And that, in the end, is the problem with liberal economics: economics is what it is, and being “liberal” does not enter into the equation. Either a company makes a profit, and can stay in business, or it does not, and eventually fails. Adding more burdens, more costs, to businesses for well-intended liberal goals simply makes it harder for businesses to succeed, and increases the number of them which will fail. That’s why liberals need to be kept away from economics: they don’t know what they are talking about. If liberals really did understand economics, they wouldn’t be liberals anymore.
- SeaTac is a suburb of Seattle, Washington. ↩
- Perhaps “friends” is a bit of an overly optimistic term, since Jason330 doesn’t seem to like me very much. I cannot tell you how man tears of anguish over this situation I have shed. ↩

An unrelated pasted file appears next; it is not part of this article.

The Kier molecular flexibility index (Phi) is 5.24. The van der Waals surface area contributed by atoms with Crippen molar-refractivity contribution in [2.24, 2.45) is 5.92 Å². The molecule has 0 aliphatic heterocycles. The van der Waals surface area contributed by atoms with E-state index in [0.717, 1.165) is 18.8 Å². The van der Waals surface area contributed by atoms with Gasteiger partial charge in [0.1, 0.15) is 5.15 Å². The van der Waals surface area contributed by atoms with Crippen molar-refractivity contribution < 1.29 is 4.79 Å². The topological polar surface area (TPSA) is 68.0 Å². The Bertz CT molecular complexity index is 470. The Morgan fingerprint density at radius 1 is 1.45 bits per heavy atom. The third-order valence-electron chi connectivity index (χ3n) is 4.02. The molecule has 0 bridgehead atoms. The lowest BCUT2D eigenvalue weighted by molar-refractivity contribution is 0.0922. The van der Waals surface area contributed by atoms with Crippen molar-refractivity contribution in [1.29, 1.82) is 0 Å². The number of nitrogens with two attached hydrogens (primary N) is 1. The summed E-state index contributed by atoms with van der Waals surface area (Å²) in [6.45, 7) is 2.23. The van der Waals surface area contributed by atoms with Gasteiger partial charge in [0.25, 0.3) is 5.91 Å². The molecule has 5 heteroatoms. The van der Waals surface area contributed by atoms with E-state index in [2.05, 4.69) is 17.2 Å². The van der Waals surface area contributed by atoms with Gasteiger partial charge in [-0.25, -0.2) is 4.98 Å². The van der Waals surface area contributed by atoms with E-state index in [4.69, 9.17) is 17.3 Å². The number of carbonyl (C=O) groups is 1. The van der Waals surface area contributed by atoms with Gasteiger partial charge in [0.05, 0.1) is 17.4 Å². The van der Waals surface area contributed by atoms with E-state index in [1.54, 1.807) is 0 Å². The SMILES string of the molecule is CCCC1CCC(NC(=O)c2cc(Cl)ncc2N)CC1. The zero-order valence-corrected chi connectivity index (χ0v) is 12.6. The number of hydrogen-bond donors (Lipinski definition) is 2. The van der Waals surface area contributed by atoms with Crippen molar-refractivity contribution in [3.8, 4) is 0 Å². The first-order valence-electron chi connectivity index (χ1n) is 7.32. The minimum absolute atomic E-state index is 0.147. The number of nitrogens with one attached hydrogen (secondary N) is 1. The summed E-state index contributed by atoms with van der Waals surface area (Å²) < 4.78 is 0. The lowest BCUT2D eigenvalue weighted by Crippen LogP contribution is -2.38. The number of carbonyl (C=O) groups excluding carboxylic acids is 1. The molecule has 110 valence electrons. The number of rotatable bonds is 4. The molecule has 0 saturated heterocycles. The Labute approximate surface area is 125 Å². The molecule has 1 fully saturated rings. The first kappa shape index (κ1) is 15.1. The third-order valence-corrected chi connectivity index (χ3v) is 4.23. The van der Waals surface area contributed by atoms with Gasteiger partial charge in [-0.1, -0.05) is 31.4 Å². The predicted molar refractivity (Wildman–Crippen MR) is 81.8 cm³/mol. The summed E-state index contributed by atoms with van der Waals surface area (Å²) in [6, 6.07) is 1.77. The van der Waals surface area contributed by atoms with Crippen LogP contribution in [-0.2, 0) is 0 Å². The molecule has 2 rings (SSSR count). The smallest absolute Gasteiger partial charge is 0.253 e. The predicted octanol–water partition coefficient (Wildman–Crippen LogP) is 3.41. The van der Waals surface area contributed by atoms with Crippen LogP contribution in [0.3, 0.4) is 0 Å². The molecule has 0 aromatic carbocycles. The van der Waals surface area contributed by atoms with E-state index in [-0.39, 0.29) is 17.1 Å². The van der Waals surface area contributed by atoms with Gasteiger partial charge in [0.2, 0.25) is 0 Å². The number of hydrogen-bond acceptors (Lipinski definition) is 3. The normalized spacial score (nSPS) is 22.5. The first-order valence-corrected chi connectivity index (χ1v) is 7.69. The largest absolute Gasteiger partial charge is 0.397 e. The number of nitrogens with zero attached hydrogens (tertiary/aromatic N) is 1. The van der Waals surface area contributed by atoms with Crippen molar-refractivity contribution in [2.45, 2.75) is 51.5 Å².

- The current federal minimum wage is $7.25 per hour. ↩
- The projections were for 180,000 new jobs and the unemployment rate to hold constant at 7.4%; the number of job creations reported was 169,000, but the unemployment rate fell to 7.3%, because so many people dropped out of the work force. ↩
- At this point, I’d note then-presidential candidate John Edwards and his whining about “two Americas,” saying that he wouldn’t buy from WalMart, because they were so evil, and then sending a staffer to get a Playstation 3 from WalMart for his kid. Naturally, it was all blamed on the staffer’s poor decisions. ↩
- He’s actually a few cents higher than the Dunkin’ Donuts a few miles away, but his shop is much more conveniently located for commuters coming from Jim Thorpe, simply because it is on the right, rather than the left, side of the street. ↩